Just like in the case of our current financial woes, the solution is not so straightforward and is open to opinion. Perhaps finance is part of the solution. By offering increased and worthwhile expenses it might encourage more young people to take up the whistle and in doing so improve the refereeing pool in the county. We could spend our way out of the crisis so to speak. Alternatively we could do what the Government have being doing for the past 12 months and deny there is any problem brewing and carry on regardless. As they have found out however in the last few weeks, this approach will only last so long. Eventually something will have to give.

Now that I have that off my chest it’s back to the more immediate matter of the replay which is fixed for Pairc Chiaran this Saturday at 4.30pm. Many will feel that Castledaly might have missed the boat and that this might have been the wake-up call that Tyrrellspass needed. While that may well yet prove to be the case, I wouldn’t be so quick to dismiss Padraig Farrell’s men. They have already beaten the reigning champions in both league and championship and will be hurt by last week’s result. They are a more experienced outfit than when beaten in the county final replay in 2005 and are therefore less likely to capitulate. If they stick to the gameplan like last week, then they are in with a great chance of making it through to the final. With that said, Tyrrellspass have not won two in a row for nothing and are open to improvement. In short, this has the makings of a thrilling encounter, with only a point or two to separate them at the end.

Senior football relegation final

Bunbrosna and St Malachys go head to head in Shandonagh on Sunday morning to decide who will lose their senior status, after both finished bottom of their respective groups. It’s a dog eat dog encounter but Bunbrosna would appear to be in a better position to maintain their senior status.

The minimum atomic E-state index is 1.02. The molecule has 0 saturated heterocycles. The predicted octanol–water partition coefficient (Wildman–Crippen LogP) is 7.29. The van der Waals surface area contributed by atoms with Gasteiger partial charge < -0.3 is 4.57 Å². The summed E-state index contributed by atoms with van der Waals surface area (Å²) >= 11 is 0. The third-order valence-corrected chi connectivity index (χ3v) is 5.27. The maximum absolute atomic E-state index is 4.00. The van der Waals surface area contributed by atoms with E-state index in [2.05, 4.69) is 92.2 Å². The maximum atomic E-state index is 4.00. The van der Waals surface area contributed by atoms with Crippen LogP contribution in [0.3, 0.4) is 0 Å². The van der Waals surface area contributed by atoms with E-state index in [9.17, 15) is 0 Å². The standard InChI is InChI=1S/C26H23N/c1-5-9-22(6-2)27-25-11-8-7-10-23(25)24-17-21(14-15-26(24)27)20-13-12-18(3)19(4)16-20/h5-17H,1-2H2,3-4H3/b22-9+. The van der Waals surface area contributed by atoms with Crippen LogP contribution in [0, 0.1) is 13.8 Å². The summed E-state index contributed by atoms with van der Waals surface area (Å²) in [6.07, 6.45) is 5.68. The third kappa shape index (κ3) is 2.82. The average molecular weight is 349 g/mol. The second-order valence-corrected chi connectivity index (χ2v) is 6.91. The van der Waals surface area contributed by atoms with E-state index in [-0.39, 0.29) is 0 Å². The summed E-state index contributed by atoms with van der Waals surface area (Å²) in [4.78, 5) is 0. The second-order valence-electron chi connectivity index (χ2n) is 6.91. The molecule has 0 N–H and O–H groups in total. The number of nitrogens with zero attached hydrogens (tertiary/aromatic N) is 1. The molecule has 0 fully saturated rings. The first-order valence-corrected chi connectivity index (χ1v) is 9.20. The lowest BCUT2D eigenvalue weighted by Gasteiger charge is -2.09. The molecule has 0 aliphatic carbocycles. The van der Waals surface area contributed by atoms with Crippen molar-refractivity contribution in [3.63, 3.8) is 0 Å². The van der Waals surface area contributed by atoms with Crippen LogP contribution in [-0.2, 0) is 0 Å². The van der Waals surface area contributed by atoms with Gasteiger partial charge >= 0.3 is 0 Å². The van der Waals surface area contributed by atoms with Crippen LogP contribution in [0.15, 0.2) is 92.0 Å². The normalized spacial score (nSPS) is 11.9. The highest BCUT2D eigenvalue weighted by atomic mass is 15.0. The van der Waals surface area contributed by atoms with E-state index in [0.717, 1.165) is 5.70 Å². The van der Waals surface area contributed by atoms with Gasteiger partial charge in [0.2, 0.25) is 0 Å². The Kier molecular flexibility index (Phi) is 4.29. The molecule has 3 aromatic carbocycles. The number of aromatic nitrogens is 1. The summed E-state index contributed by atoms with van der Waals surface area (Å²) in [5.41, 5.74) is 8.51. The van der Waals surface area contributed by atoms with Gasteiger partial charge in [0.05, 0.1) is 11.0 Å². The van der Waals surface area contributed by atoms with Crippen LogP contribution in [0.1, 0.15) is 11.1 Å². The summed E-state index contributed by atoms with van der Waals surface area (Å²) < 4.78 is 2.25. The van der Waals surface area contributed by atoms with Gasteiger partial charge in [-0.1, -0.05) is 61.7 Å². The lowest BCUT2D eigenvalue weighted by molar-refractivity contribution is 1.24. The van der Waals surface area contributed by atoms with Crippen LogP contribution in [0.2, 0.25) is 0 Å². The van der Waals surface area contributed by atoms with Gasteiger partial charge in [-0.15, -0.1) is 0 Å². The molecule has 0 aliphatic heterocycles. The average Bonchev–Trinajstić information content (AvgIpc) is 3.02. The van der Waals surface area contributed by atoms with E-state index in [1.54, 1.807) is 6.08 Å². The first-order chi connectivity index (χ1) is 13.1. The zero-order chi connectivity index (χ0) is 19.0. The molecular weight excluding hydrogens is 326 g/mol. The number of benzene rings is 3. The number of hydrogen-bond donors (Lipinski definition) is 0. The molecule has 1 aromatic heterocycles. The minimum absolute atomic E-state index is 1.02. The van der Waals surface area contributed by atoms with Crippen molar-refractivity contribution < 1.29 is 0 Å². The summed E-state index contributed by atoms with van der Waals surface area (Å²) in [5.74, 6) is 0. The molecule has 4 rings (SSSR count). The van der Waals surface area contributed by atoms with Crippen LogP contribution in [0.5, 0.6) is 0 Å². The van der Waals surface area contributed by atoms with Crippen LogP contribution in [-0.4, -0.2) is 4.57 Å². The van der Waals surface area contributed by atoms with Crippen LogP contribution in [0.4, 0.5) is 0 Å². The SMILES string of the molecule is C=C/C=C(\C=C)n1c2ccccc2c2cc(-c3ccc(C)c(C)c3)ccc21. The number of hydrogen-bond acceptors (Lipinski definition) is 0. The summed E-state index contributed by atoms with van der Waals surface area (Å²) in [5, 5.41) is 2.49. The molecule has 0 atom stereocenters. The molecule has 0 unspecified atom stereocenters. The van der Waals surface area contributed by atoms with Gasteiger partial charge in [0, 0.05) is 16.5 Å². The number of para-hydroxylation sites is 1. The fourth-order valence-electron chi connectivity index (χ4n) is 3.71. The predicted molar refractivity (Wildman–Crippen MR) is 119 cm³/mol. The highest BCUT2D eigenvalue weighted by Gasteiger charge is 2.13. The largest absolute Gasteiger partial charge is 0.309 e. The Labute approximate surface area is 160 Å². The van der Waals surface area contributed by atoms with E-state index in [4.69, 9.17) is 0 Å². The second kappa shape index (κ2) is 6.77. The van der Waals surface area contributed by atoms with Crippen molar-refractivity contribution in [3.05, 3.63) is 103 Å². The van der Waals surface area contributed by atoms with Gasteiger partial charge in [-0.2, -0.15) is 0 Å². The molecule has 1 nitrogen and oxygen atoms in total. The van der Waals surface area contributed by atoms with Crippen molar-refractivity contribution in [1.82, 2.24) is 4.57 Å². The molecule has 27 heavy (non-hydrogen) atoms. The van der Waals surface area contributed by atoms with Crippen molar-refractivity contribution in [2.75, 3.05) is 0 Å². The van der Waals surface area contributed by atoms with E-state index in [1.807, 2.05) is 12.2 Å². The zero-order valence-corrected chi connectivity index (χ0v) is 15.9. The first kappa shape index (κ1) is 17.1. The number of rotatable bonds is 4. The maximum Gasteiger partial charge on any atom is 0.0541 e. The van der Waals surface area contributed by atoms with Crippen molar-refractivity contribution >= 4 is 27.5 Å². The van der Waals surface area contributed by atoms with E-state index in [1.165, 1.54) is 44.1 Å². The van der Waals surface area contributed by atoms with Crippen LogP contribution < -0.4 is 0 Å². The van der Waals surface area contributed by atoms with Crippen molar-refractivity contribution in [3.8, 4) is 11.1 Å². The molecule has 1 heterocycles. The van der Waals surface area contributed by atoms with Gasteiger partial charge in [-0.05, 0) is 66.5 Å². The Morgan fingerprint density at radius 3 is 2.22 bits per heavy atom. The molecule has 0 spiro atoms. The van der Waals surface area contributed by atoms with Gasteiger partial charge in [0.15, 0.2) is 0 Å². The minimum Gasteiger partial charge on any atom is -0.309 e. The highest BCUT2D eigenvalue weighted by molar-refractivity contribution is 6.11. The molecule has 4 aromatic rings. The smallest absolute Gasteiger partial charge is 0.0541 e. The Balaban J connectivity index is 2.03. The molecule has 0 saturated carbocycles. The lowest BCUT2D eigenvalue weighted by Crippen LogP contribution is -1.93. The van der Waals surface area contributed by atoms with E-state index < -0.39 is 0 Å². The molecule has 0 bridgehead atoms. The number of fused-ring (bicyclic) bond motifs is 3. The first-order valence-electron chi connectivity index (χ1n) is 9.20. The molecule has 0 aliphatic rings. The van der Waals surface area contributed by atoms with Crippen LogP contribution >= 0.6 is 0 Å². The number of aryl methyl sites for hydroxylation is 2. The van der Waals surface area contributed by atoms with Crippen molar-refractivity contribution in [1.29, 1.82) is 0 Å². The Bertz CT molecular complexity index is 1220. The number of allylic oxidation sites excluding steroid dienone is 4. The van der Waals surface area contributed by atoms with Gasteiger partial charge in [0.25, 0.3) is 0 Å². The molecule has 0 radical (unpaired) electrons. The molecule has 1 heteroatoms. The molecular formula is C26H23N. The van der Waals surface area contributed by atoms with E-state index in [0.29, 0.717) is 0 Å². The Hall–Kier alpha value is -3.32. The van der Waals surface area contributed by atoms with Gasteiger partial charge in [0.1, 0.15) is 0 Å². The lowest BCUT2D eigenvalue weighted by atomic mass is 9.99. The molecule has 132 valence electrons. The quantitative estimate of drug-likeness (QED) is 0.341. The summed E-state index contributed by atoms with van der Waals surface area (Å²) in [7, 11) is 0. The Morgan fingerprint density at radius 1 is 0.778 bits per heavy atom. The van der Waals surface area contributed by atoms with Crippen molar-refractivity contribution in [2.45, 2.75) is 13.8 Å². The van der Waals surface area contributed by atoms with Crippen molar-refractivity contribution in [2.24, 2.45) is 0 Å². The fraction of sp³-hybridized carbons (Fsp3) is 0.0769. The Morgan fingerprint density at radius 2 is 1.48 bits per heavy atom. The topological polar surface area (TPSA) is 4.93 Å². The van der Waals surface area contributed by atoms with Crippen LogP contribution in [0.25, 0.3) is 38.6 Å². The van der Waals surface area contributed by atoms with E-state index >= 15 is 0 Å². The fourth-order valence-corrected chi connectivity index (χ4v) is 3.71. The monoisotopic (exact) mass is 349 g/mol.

Senior hurling county final

Near neighbours Clonkill and Raharney contest this year’s county senior hurling final on Sunday. Both sides have a host of county players in their ranks. Raharney needed a replay to see off the challenge of St Oliver Plunketts last weekend. Clonkill are unbeaten in this year’s championship and while Raharney will put it up to them I expect the reigning champions to keep their record intact.

Intermediate football semi-finals

It’s semi-final time in the Westmeath intermediate football championship, with two mouthwatering clashes down for decision this weekend. On Saturday in Pairc Chiaran at 3pm near neighbours Tubberclare and Maryland are down to do battle. Both sides would desperately love to regain senior status. Although Tubberclare will be without the talented Ian Coffey, the return of Fergal Wilson might just be enough to swing this tie in their favour against an injury-hit Maryland.

On Sunday in Lakepoint Park at 5pm high-scoring Ballynacaragy take on Castletown/ Finea/ Coole/ Whitehall. CFCW showed their worth when lowering the Maryland colours in their last outing but Bal seem to hitting form at the right time and would appear to have the scoring power to secure a final spot.